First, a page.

The top location was Brisbane, and eighth on the list was Sydney’s Blacktown.

When de facto marriages were also included, the top three locations for under-age marriages were all found to be in Queensland — Moreton Bay, Brisbane and Logan.

Solutions to the under-age marriage problem vary according to the circumstances in each community and can include bringing traditional leaders onside, enforcing laws that set a legal age for marriage, and mobilising and educating communities.

According to Girls Not Brides, “Improving girls’ access to quality schooling will increase girls’ chances of gaining a secondary education and helps to delay marriage. When a girl in the developing world receives seven or more years of education, she marries on average four years later.”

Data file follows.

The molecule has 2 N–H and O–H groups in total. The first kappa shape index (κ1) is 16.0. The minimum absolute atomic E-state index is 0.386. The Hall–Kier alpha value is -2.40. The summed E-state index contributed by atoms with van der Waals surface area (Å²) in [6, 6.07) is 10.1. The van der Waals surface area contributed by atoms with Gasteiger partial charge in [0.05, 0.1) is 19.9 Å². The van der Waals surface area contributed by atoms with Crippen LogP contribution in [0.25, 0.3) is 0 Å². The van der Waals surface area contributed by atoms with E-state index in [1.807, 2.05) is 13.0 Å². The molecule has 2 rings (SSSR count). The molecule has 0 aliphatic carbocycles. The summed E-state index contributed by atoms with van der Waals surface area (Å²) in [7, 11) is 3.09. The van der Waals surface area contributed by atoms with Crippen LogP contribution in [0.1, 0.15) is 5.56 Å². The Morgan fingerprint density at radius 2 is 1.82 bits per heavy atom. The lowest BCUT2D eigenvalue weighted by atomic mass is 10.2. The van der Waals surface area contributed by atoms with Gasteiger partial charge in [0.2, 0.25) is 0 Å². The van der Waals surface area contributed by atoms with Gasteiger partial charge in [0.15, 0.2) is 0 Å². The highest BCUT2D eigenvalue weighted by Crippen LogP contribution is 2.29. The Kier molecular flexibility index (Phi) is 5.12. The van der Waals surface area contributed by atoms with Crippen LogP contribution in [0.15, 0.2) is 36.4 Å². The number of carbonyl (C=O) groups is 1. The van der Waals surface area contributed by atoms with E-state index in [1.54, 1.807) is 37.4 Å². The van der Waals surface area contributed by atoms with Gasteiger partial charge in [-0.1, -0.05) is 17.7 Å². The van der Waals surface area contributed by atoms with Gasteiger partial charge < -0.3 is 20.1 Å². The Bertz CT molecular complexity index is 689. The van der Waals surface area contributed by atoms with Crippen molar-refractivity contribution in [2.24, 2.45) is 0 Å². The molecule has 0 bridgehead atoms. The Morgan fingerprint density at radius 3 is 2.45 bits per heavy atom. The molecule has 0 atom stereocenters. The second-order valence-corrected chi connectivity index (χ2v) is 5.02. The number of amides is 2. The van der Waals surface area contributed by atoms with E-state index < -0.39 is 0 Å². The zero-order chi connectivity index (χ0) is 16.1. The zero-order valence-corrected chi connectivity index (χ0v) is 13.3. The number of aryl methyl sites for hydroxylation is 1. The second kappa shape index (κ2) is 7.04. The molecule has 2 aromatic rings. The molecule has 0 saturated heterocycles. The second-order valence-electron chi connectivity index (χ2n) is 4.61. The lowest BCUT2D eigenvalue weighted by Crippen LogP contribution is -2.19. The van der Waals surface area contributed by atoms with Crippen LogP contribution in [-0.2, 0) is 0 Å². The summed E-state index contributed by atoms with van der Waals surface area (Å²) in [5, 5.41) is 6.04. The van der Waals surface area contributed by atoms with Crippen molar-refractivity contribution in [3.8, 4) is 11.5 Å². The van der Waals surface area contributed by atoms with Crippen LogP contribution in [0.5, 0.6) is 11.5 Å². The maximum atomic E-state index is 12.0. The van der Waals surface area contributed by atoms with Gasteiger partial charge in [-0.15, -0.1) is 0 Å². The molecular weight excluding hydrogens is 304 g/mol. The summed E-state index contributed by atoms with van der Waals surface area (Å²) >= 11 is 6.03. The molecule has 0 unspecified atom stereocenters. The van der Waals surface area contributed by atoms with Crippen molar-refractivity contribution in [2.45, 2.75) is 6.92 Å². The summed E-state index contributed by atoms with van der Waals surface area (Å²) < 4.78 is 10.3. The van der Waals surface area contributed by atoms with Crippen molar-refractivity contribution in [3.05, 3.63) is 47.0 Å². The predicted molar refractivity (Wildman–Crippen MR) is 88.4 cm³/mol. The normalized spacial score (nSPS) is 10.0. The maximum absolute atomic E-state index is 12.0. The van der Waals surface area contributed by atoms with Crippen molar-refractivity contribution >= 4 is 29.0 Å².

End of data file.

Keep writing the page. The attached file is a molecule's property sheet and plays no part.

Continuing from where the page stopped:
Terri M. Kelleher is Victorian state president of the Australian Family Association.



Endnotes

[1] Girls Not Brides website:
URL: www.girlsnotbrides.org

[2] Pew-Templeton Global Religious Futures Project.
URL: http://globalreligiousfutures.org/countries

[3] UNICEF State of the World’s Children, 2013.

[4] Out of the Shadows: Child Marriage and Slavery (London: Anti-Slavery International, 2013).
URL: www.ohchr.org/Documents/Issues/Women/WRGS/ForcedMarriage/NGO/AntiSlaveryInternational2.pdf

[5] “Underage marriage in remote areas rife”, The Australian, February 14, 2014.
URL: www.theaustralian.com.au/business/legal-affairs/underage-marriage-in-remote-areas-rife/story-e6frg97x-1226826505180